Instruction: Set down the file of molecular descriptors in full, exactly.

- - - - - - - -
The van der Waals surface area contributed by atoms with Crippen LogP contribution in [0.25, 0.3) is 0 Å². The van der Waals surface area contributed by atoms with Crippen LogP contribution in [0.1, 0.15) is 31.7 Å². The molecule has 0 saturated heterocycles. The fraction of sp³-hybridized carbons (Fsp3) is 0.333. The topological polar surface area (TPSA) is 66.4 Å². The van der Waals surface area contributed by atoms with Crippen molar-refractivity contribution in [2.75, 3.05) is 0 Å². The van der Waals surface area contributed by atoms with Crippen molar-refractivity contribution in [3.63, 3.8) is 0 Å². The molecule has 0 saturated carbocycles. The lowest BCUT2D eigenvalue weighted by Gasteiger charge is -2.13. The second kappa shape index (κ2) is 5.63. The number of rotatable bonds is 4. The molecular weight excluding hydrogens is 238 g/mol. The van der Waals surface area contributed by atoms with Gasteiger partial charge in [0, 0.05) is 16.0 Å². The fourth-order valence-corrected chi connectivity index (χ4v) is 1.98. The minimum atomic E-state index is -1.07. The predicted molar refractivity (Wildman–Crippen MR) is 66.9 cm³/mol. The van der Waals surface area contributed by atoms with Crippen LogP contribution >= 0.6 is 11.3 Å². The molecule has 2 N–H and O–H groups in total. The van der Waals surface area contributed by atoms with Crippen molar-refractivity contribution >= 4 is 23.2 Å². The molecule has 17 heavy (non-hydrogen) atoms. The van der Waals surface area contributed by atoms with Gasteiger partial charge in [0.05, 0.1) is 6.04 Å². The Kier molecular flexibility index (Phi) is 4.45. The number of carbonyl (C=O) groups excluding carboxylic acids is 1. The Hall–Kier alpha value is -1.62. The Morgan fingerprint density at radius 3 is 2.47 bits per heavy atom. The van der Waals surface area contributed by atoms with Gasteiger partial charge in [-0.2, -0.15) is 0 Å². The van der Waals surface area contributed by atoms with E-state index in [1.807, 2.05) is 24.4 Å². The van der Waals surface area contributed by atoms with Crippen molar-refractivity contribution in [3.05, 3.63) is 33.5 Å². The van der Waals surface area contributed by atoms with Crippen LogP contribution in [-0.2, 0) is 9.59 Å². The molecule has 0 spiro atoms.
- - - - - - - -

The van der Waals surface area contributed by atoms with Crippen LogP contribution in [0.25, 0.3) is 0 Å². The van der Waals surface area contributed by atoms with Crippen LogP contribution in [0.1, 0.15) is 31.7 Å². The molecule has 0 saturated heterocycles. The fraction of sp³-hybridized carbons (Fsp3) is 0.333. The topological polar surface area (TPSA) is 66.4 Å². The van der Waals surface area contributed by atoms with Crippen molar-refractivity contribution in [2.75, 3.05) is 0 Å². The van der Waals surface area contributed by atoms with Crippen molar-refractivity contribution in [3.63, 3.8) is 0 Å². The molecule has 0 saturated carbocycles. The lowest BCUT2D eigenvalue weighted by Gasteiger charge is -2.13. The second kappa shape index (κ2) is 5.63. The number of rotatable bonds is 4. The molecular weight excluding hydrogens is 238 g/mol. The van der Waals surface area contributed by atoms with Gasteiger partial charge in [0, 0.05) is 16.0 Å². The fourth-order valence-corrected chi connectivity index (χ4v) is 1.98. The minimum atomic E-state index is -1.07. The predicted molar refractivity (Wildman–Crippen MR) is 66.9 cm³/mol. The van der Waals surface area contributed by atoms with Crippen LogP contribution >= 0.6 is 11.3 Å². The molecule has 2 N–H and O–H groups in total. The van der Waals surface area contributed by atoms with Crippen molar-refractivity contribution >= 4 is 23.2 Å². The molecule has 17 heavy (non-hydrogen) atoms. The van der Waals surface area contributed by atoms with Gasteiger partial charge in [0.05, 0.1) is 6.04 Å². The Kier molecular flexibility index (Phi) is 4.45. The number of carbonyl (C=O) groups excluding carboxylic acids is 1. The Hall–Kier alpha value is -1.62. The Morgan fingerprint density at radius 3 is 2.47 bits per heavy atom. The van der Waals surface area contributed by atoms with Gasteiger partial charge in [-0.2, -0.15) is 0 Å². The van der Waals surface area contributed by atoms with E-state index in [1.807, 2.05) is 24.4 Å². The van der Waals surface area contributed by atoms with Crippen molar-refractivity contribution in [3.05, 3.63) is 33.5 Å². The van der Waals surface area contributed by atoms with Crippen LogP contribution in [-0.2, 0) is 9.59 Å². The molecule has 0 spiro atoms.